5. Last year, the Supreme Court guaranteed the right of gay couples to marry on a 5-4 vote in the case Obergefell v. Hodges. The ruling held that the Fourteenth Amendment—more specifically, the Due Process Clause and guarantee of equal protection under the law— requires States to recognize gay marriage. Given that as a result of this decision, gay rights advocates accomplish their largest objective, will the Attorney General continue to prioritize the concerns of LGBT Americans, or will she turn her focus to other issues?

The historic decision by our nation’s highest court that ensured marriage equality throughout the country was a huge victory for the dignity of all Americans. But, there are still battles that remain. There is currently no federal anti-discrimination law preventing LGBTQ people from being discriminated against in the workplace. It is still legal to fire someone based on their sexual orientation or gender identity in 29 other states. We also need to work to protect LGBT youth; 40 percent of homeless youth identify with the LGBTQ community.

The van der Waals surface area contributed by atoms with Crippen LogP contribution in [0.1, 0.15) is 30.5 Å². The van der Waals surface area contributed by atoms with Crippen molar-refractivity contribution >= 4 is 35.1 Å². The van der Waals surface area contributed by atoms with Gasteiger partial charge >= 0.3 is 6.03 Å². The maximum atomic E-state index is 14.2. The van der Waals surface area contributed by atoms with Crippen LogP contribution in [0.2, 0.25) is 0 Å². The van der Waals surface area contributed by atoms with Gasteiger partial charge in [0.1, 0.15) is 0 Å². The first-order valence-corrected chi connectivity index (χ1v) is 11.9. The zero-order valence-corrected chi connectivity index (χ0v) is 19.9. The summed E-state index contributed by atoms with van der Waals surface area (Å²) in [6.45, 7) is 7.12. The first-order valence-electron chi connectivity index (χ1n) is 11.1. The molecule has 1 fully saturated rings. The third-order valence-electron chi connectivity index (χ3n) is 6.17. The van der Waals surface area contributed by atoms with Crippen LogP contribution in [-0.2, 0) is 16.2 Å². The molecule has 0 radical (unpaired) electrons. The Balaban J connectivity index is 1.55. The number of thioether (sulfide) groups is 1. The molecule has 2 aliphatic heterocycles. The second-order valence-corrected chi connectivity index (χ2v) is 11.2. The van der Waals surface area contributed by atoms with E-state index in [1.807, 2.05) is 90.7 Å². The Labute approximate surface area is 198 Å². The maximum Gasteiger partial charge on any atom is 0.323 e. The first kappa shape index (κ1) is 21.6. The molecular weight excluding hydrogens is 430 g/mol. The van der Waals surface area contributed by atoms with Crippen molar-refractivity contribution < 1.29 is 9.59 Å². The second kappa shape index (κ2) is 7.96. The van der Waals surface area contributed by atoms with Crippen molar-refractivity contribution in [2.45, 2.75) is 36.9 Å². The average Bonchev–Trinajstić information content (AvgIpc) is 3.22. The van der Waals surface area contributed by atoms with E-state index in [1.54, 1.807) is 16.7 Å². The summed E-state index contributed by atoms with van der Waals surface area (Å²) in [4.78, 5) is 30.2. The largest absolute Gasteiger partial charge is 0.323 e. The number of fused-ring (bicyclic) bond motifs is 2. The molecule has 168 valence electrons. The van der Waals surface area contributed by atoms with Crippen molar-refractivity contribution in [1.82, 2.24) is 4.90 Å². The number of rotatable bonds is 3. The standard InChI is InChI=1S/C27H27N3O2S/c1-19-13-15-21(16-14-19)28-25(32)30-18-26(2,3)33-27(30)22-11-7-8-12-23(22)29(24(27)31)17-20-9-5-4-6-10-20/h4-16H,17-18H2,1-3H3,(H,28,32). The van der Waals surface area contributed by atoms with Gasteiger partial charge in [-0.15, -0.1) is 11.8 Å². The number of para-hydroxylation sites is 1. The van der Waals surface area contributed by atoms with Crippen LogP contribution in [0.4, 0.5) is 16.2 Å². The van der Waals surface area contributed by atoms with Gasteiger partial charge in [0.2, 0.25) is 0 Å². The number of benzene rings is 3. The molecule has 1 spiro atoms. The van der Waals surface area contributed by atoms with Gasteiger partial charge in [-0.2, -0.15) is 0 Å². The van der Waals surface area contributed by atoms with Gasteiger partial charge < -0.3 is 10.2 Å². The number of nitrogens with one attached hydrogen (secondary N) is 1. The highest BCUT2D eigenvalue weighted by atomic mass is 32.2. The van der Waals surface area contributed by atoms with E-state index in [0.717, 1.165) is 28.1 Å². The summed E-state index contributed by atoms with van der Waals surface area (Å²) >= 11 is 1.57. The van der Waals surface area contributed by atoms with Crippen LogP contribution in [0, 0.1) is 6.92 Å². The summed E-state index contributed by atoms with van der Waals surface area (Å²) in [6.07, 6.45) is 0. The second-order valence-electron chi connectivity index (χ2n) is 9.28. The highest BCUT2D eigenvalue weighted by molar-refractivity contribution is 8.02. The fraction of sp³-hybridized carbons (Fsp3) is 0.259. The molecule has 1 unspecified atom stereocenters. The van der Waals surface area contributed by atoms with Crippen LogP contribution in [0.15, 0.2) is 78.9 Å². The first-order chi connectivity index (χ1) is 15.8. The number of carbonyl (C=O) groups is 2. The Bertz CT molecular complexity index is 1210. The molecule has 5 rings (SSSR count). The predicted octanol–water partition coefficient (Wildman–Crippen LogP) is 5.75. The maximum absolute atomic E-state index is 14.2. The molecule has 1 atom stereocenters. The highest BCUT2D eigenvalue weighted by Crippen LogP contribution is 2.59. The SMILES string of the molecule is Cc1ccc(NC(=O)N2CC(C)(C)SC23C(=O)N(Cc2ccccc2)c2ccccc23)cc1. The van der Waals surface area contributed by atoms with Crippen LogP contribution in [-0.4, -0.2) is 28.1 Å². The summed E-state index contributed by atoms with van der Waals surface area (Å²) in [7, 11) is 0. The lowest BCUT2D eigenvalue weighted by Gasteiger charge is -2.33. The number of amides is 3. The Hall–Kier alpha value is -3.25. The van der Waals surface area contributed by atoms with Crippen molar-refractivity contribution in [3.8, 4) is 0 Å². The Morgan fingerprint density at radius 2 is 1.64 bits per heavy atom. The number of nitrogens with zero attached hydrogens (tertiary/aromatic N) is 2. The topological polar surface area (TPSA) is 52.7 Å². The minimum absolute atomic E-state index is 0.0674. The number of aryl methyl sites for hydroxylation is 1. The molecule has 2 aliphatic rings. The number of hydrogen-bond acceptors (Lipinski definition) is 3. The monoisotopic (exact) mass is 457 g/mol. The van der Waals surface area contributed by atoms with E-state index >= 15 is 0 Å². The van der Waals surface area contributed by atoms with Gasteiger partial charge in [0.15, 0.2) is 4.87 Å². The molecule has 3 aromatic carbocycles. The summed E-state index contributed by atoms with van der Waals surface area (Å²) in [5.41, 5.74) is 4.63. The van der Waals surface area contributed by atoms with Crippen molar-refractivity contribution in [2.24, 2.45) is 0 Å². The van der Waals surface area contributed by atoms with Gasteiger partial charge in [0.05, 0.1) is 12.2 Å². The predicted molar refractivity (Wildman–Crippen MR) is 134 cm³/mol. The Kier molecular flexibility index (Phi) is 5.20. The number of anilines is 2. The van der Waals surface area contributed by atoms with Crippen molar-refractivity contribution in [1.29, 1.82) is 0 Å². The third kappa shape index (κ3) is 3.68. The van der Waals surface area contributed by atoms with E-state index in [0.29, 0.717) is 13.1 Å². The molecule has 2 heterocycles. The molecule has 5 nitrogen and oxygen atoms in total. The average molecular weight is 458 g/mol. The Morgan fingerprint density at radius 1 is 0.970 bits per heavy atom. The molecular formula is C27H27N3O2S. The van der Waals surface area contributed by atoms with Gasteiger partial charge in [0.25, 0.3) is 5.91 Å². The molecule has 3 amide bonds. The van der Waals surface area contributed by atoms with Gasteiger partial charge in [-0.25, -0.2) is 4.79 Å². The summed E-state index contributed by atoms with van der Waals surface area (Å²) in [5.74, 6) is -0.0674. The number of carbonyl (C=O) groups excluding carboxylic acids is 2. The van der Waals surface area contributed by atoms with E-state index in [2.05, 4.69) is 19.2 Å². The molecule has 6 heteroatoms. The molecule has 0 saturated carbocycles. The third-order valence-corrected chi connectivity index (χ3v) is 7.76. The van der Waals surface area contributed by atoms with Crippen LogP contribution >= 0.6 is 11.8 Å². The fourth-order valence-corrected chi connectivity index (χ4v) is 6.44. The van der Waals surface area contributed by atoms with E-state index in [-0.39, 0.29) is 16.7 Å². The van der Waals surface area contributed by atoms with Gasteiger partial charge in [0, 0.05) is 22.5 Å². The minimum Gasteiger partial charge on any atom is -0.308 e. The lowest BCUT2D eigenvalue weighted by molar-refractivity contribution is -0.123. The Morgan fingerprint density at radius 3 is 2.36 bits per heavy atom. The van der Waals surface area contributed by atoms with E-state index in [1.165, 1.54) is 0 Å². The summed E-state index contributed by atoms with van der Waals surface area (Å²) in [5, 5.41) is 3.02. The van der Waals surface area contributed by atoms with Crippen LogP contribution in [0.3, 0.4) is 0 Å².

6. The Joint Committee on Telecommunications, Utilities and Energy in the House recently held hearings on An Act Combating Climate Change, a bill proposed by State Sen. Michael Barrett that creates a revenue-neutral carbon tax. The bill, SD 285, has picked up over 40 sponsors in the State House and Senate. Does the Attorney General support this bill, and if so, does she envision the bill facing any major legal obstacles?

AG Healey’s responsibility is to protect the environment and reduce the threat of climate change for the people and families of Massachusetts. The AG’s office led the way in the Supreme Court case Massachusetts v. EPA and praised the EPA and President Obama for its final rule to cut greenhouse gas pollution under the Clean Air Act. Climate change is associated with costly public health impacts as well; it increases ground level ozone, which impairs lung function and can result in increased hospital admissions.